As of today, I have been blogging at Createquity for two years. It’s pretty amazing to think how far things have come in such a short time. Even one year ago, this blog was still pretty quiet — a subscriber base of perhaps 20, a comment maybe every month or so, and a pretty light posting schedule. I remember intentionally writing blogs on the 30th or the 31st so that my total for the month wouldn’t be too embarrassingly low.
Something happened to this blog starting around February or so of this year, however. It wasn’t any one event, but a few factors conspired to make Createquity less of a lark and more of a “thing.” First, I started picking up the NEA story during the debate over the American Recovery and Reinvestment Act (better known as the stimulus bill), which resulted in my first real exposure on the blogs of people I didn’t know and had never met before, a new and odd feeling. Second, I started posting more often and introducing regular features like Around the Horn on a schedule, which definitely seemed to help with traffic for some reason that I don’t totally understand. Third, for my final half-semester at business school, I decided to make one of my classes (my independent study on public policy and the arts) a glorified excuse for writing more blog posts. Instead of blogging for the class, I took the class for the blog. Several of the resulting essays became among the most-read Createquity posts of all time, and the experience led to the introduction of the Arts Policy Library series this summer.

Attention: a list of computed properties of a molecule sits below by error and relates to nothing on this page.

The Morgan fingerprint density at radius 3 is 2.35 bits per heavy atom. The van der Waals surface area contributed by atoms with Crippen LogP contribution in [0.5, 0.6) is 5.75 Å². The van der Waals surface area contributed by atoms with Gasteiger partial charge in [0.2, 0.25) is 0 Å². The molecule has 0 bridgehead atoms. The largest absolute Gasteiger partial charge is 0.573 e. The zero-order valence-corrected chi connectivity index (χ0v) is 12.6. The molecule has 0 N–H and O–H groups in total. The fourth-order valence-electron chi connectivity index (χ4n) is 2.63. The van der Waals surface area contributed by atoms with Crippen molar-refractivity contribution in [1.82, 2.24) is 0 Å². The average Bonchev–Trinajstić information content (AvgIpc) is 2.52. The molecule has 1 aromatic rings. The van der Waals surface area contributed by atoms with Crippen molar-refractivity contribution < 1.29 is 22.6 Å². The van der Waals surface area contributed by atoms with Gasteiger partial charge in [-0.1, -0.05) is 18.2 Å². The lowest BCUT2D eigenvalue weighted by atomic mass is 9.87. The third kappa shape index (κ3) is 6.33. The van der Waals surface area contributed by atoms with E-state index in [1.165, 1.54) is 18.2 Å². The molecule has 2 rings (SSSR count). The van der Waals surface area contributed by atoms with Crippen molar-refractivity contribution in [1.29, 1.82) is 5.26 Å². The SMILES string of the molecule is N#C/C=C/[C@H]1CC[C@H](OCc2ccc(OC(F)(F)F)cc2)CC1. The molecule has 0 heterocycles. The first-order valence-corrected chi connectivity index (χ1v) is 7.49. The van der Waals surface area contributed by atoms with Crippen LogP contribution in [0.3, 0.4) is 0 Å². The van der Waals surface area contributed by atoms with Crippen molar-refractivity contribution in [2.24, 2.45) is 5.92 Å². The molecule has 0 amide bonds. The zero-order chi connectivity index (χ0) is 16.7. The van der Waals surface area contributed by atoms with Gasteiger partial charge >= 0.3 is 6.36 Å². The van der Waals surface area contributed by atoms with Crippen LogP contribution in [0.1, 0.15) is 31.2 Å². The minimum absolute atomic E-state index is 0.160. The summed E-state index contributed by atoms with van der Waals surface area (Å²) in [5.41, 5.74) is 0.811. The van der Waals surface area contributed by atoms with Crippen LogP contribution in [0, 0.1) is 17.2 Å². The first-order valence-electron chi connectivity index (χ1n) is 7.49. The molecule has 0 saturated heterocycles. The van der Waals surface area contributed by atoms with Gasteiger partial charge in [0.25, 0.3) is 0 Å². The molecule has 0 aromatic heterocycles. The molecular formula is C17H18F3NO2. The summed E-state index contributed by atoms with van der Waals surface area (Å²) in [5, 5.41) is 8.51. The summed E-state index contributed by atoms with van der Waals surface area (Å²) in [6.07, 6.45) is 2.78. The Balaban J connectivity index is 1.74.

Along the way, I got Createquity transferred to its own domain and a visual upgrade, attended, blogged, and met many new readers at the Americans for the Arts Annual Convention, welcomed Createquity’s first guest author, Guy Yedwab, guest-wrote for the six-week discussion on the NEA at Barry’s Blog and the Americans for the Arts Emerging Leaders Salon, and was the first blogger to cover the Grantmakers in the Arts Conference — an organization whose website I remember wistfully exploring prior to business school, wondering when I would get a chance to join the party. This month, I’m on track to average a post a day for the first time. And through it all, the readership has kept growing. What was a steady subscriber base of 20-25 people through the beginning of 2009 reached a peak of 351 earlier this month (since then, the total got cut by 100+ because of a mysterious decision by Google to shut down my old blog due to “spam concerns”). Given that arts policy isn’t exactly a dinner-table topic in most households, that’s not too bad.
It’s been a fun ride, and I want to take a moment to thank a few folks who have been instrumental in making it possible: my friend Darcy James Argue for providing much advice and wisdom at the very beginning; early fans like Adam Forest Huttler and Sean Stannard-Stockton for giving me a boost when I was still figuring things out; Thomas Cott and Ethan Iverson for sending hordes of curious readers my way and singlehandedly giving some posts a second (and third, and fourth) life; Tommer Peterson, Barry Hessenius, and Stephanie Evans for believing in me enough to let me blurt out my thoughts on their own turf; my independent study advisor, Jonathan Koppell, for being cool with letting my essays for class be in hyperlinked format; and last but not least, my student advisor at business school, Nancy Livingston, who really encouraged me to get this thing off the ground and is probably more responsible than anyone for it to have happened when it did. Thanks to all as well who have responded in the comments or on their own blogs, kept up a dialogue with me, and helped to raise awareness of new ideas and new frontiers in arts management and arts policy. I’m looking forward to year three.